Which Lawrence proponents hoped its impact would involve consensual incest and the sale of sex toys?
3.5.2007 9:29pm
Cornellian (mail):
I guess Scalia can now rest easy that his fear (expressed in his dissent in Lawrence) that the state would no longer be able to prohibit masturbation has not been realized. Boy that must be an, ummm, relief.
3.5.2007 10:24pm
Cornellian (mail):
Agreed. Logical consistency is good. The decision itself draws a pretty logical distinction between the Alambama statute and the situation in Lawrence. The statute didn't prohibit possessing or using sex toys, only the sale of them. Thus it didn't implicate the kind of private activity at issue in Lawrence but instead involved only public, commercial activity. It's not illogical to state that the right to do something does not entail a right to do anything that facilitates the thing you have a right to do.
3.5.2007 10:26pm
Malvolio:
fears Lawrence v. Texas would result in the wholesale invalidation of morals legislation "have proven to be overblown"
"Fears"? More like "hopes".
Logical consistency is good.
Except in this case. Oh, wait...
It's not illogical to state that the right to do something does not entail a right to do anything that facilitates the thing you have a right to do.
It certainly entails a right to do something that facilitates the thing. Assuming arguendo you do have a right under Lawrence to use and possess sex toys, and ignoring any Commerce Clause problems, outlawing both importing and manufacturing such toys (which would constructively prevent possession) would have to be infringing on your rights. On the other hand, you don't (for example) have a right to hold up a liquor store to get money to buy a vibrator. So how do the courts draw a line?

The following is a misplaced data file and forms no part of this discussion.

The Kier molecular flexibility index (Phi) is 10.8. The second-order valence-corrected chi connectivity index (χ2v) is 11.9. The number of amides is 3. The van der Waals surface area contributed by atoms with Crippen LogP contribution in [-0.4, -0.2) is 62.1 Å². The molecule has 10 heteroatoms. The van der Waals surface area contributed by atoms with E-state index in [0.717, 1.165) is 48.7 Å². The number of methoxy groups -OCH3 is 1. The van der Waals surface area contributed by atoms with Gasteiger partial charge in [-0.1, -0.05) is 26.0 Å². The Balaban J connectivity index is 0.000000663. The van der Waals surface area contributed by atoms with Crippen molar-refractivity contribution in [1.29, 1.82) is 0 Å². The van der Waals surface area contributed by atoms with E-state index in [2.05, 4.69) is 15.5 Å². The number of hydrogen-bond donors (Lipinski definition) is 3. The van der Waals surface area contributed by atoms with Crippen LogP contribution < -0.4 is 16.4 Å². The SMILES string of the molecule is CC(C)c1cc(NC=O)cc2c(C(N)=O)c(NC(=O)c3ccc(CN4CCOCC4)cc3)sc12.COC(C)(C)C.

It is my understanding that if there is a state interest on the one side and a fundamental Constitutional right on the other that the standard is "strict scrutiny". By that standard (indeed even by a much looser one) it is hard to see how the Haggermaker decision can be justified. (How does a near-total ban on sex toys advance the cause of public morality at all?)

And the district and appellate courts are clearly dancing between the raindrops here. No one is actually claiming that forbidden activity (selling sex toys) interferes with public morality. Some poor soul, somewhere in deepest darkest Alabama, believes that using a toy would be immoral. But the supposedly immoral act is protected, so the law attacks the facilitating sale. The goal of the law is patently and admittedly unconstitutional under Lawrence and except for reaching that goals, there is no rational basis for the law.
3.5.2007 11:21pm
Malvolio:
Oh, one more thing. If we do agree that it's okay to outlaw an otherwise-unobjectionable public act that facilitates an immoral, but constitutionally protected private act, then Alabama can certainly outlaw gay bars.